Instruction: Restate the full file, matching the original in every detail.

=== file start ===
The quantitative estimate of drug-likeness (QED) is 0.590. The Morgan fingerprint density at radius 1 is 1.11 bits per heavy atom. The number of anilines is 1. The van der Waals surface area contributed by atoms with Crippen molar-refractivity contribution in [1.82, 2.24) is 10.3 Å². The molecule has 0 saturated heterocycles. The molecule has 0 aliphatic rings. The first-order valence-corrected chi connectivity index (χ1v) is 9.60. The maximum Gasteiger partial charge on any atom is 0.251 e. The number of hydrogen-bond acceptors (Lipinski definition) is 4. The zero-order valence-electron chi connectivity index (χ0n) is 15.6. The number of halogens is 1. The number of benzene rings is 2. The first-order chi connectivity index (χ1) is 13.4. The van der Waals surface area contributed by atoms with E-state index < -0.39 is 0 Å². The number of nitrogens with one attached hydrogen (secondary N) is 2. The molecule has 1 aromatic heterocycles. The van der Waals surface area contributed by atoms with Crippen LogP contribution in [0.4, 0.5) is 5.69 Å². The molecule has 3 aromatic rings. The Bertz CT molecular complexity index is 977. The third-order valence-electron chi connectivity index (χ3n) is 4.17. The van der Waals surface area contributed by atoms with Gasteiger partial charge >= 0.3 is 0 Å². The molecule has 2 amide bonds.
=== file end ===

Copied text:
The quantitative estimate of drug-likeness (QED) is 0.590. The Morgan fingerprint density at radius 1 is 1.11 bits per heavy atom. The number of anilines is 1. The van der Waals surface area contributed by atoms with Crippen molar-refractivity contribution in [1.82, 2.24) is 10.3 Å². The molecule has 0 saturated heterocycles. The molecule has 0 aliphatic rings. The first-order valence-corrected chi connectivity index (χ1v) is 9.60. The maximum Gasteiger partial charge on any atom is 0.251 e. The number of hydrogen-bond acceptors (Lipinski definition) is 4. The zero-order valence-electron chi connectivity index (χ0n) is 15.6. The number of halogens is 1. The number of benzene rings is 2. The first-order chi connectivity index (χ1) is 13.4. The van der Waals surface area contributed by atoms with E-state index < -0.39 is 0 Å². The number of nitrogens with one attached hydrogen (secondary N) is 2. The molecule has 1 aromatic heterocycles. The van der Waals surface area contributed by atoms with Crippen LogP contribution in [0.4, 0.5) is 5.69 Å². The molecule has 3 aromatic rings. The Bertz CT molecular complexity index is 977. The third-order valence-electron chi connectivity index (χ3n) is 4.17. The van der Waals surface area contributed by atoms with Gasteiger partial charge >= 0.3 is 0 Å². The molecule has 2 amide bonds.